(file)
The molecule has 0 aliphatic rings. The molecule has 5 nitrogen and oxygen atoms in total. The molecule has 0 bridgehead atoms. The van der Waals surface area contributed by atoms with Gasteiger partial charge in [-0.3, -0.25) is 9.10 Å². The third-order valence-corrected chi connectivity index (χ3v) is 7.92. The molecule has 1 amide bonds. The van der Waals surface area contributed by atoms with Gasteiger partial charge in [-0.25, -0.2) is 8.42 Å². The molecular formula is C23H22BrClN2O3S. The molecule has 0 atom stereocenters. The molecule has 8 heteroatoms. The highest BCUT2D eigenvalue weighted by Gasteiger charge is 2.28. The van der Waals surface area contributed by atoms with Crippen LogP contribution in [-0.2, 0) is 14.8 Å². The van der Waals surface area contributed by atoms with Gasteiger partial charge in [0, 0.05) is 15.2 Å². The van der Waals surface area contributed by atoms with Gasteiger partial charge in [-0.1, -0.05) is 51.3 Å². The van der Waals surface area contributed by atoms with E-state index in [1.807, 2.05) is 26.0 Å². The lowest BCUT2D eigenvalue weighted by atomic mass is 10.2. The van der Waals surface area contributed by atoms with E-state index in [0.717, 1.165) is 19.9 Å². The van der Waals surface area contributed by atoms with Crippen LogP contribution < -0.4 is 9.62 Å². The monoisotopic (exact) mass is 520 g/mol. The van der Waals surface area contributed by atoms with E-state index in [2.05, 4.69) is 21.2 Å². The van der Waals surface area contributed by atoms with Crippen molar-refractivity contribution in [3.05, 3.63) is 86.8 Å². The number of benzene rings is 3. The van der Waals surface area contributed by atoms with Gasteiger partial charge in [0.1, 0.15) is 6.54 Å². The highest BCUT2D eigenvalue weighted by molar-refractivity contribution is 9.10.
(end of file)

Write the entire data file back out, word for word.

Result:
The molecule has 0 aliphatic rings. The molecule has 5 nitrogen and oxygen atoms in total. The molecule has 0 bridgehead atoms. The van der Waals surface area contributed by atoms with Gasteiger partial charge in [-0.3, -0.25) is 9.10 Å². The third-order valence-corrected chi connectivity index (χ3v) is 7.92. The molecule has 1 amide bonds. The van der Waals surface area contributed by atoms with Gasteiger partial charge in [-0.25, -0.2) is 8.42 Å². The molecular formula is C23H22BrClN2O3S. The molecule has 0 atom stereocenters. The molecule has 8 heteroatoms. The highest BCUT2D eigenvalue weighted by Gasteiger charge is 2.28. The van der Waals surface area contributed by atoms with Crippen LogP contribution in [-0.2, 0) is 14.8 Å². The van der Waals surface area contributed by atoms with Gasteiger partial charge in [0, 0.05) is 15.2 Å². The van der Waals surface area contributed by atoms with Gasteiger partial charge in [-0.1, -0.05) is 51.3 Å². The van der Waals surface area contributed by atoms with E-state index in [1.807, 2.05) is 26.0 Å². The lowest BCUT2D eigenvalue weighted by atomic mass is 10.2. The van der Waals surface area contributed by atoms with E-state index in [0.717, 1.165) is 19.9 Å². The van der Waals surface area contributed by atoms with Crippen LogP contribution < -0.4 is 9.62 Å². The monoisotopic (exact) mass is 520 g/mol. The van der Waals surface area contributed by atoms with E-state index in [2.05, 4.69) is 21.2 Å². The van der Waals surface area contributed by atoms with Crippen molar-refractivity contribution in [3.05, 3.63) is 86.8 Å². The number of benzene rings is 3. The van der Waals surface area contributed by atoms with Gasteiger partial charge in [0.1, 0.15) is 6.54 Å². The highest BCUT2D eigenvalue weighted by molar-refractivity contribution is 9.10.